RALEIGH, N.C. (WTVD) -- They may not exist on paper, but we know they're here.
The ABC11 I-Team spoke with several undocumented immigrants about their stories, including how they entered the United States and how they're surviving in North Carolina. According to the Pew Research Center, the Tar Heel State is home to about 325,000 immigrants who entered the country illegally - eighth most in the United States.
"My mom wanted us to have a better childhood than she did, a safer childhood than she did," one immigrant living in Raleigh told ABC11. "It was about safety and knowing that we could be here together."
The ABC11 I-Team is protecting the anonymity of this woman, whom we'll call Shelly; she was 9 when she left her native Honduras.
"I remember pretty much everything," Shelly said, describing the violence she witnessed in her hometown of San Pedro. The crime, she added, even involved her father. "I was afraid of the police because I was certain that they were going to do something to me or kidnap me to be able to get to him. When the police were looking for him if there was a closet or some kind of room they couldn't look into, they would just shoot it up. So for several weeks, I couldn't even go to school because they were just standing outside my grandmother's house and I was afraid that they were going to take me."
With support from her grandparents, Shelly joined an aunt and cousin on a 45-day trek from Honduras to Guatemala to Mexico and then across the Rio Grande into the United States.
"It was freezing cold," Shelly recalled. "I was in a panic that I was going to drown or that somebody was going to see us. That part was definitely really scary for me."
Asked what would've happened if Shelly encountered a wall instead of the river, Shelly said, "I mean, we were already there. We weren't going to just walk up to a wall and turn back and say 'well that was it.' We were going to get over it, under it, around it somehow."
Today Shelly is 25 and lives with temporary legal status through DACA - Deferred Action for Childhood Arrivals - the federal program created under President Barack Obama. Her mother and step-father continue to reside illegally in the United States.
"At the end of the day if people have a reason to fear where they are, they will find a way to come in one way or another," she said.
That other way, according to another immigrant in Raleigh, is arriving through a port of entry with a temporary visa and overstaying that visa.
"No, a wall would not have stopped our plane," said a woman, who again will remain anonymous at the discretion of ABC11. "People come here in more ways than just crossing the (border). There are many ways people come here to the United States. There are many different stories behind immigrants that came here."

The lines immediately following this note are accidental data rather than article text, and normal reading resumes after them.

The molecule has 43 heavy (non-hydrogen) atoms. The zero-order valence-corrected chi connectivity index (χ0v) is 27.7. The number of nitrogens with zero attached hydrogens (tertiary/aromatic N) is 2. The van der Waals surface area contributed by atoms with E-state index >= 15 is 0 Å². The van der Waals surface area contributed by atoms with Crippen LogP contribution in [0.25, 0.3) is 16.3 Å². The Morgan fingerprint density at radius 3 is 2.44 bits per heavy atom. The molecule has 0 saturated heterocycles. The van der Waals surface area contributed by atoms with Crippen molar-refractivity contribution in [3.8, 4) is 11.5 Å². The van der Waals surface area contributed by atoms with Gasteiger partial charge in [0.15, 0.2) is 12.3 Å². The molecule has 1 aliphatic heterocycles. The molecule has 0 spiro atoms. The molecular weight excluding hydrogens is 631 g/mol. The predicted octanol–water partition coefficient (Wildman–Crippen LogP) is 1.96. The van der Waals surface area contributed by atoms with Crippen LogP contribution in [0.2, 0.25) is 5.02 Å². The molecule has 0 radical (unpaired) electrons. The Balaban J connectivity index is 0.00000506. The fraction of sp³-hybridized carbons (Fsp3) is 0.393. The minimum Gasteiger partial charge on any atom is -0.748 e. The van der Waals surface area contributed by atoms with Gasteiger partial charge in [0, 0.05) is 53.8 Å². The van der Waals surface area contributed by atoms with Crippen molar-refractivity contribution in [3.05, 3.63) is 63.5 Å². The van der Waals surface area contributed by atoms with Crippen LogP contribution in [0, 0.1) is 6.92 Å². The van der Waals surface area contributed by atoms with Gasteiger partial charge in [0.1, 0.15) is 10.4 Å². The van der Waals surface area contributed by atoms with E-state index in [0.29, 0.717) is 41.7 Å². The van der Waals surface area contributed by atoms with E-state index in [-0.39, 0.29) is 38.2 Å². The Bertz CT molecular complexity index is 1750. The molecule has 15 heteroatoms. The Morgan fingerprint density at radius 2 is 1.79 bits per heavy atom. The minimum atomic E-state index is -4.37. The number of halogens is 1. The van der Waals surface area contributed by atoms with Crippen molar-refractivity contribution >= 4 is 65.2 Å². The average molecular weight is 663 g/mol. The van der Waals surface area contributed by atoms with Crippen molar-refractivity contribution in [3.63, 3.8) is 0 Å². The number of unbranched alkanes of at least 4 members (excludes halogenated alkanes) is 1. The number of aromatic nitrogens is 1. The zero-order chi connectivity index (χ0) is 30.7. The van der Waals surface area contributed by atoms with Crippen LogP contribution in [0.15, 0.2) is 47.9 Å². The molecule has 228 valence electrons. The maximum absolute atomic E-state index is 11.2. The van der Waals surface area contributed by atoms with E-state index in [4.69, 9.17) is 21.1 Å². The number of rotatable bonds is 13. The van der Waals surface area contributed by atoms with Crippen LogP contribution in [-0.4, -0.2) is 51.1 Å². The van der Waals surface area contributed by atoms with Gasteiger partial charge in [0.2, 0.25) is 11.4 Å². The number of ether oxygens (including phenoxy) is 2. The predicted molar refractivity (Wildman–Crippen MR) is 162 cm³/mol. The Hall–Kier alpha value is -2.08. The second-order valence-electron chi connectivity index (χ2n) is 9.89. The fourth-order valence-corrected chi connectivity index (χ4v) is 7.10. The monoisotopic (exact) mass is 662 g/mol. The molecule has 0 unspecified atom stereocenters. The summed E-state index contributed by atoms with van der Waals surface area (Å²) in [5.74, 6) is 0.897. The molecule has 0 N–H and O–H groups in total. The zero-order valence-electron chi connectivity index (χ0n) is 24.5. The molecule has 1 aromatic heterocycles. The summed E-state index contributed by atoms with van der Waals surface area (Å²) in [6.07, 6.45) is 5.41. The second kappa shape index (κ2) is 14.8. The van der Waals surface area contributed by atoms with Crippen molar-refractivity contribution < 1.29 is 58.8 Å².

ICE Arrests Sweep Across North Carolina
According to the American Immigration Council, many of North Carolina's undocumented immigrants live among those with legal status and warn that these mixed families are increasingly worried about a surge of targeted arrest missions by agents of Immigration and Customs Enforcement (ICE).
So far in February, federal officials told ABC11 those missions have resulted in more than 200 arrests in raids across North Carolina. However, officials said that number does not include the nearly 30 people taken into custody at a Sanford manufacturing company because those arrests were made by a different division.
Sean Gallagher, Director of ICE's Atlanta Field Office which covers the Carolinas, explained in a news conference that most of those arrested had prior criminal records or had pending charges against them.
Still, Gallagher added that 60 other people arrested were not specifically targeted. Instead, they were arrested when they could not verify their legal status for ICE agents who were searching for other undocumented people.
As for the seeming increase in raids, Gallagher said this is the new normal. He said with Triangle county leadership ending the 287g program (which transferred undocumented detainees to ICE custody) ICE has to actively seek out undocumented immigrants.
Speaking with ABC11, ICE spokesman Bryan Cox said, "ICE does not conduct any type of random or indiscriminate enforcement. The agency focuses first and foremost on criminal offenders and other public safety threats."
I-Team: NC undocumented immigrants say a wall wouldn't have stopped them
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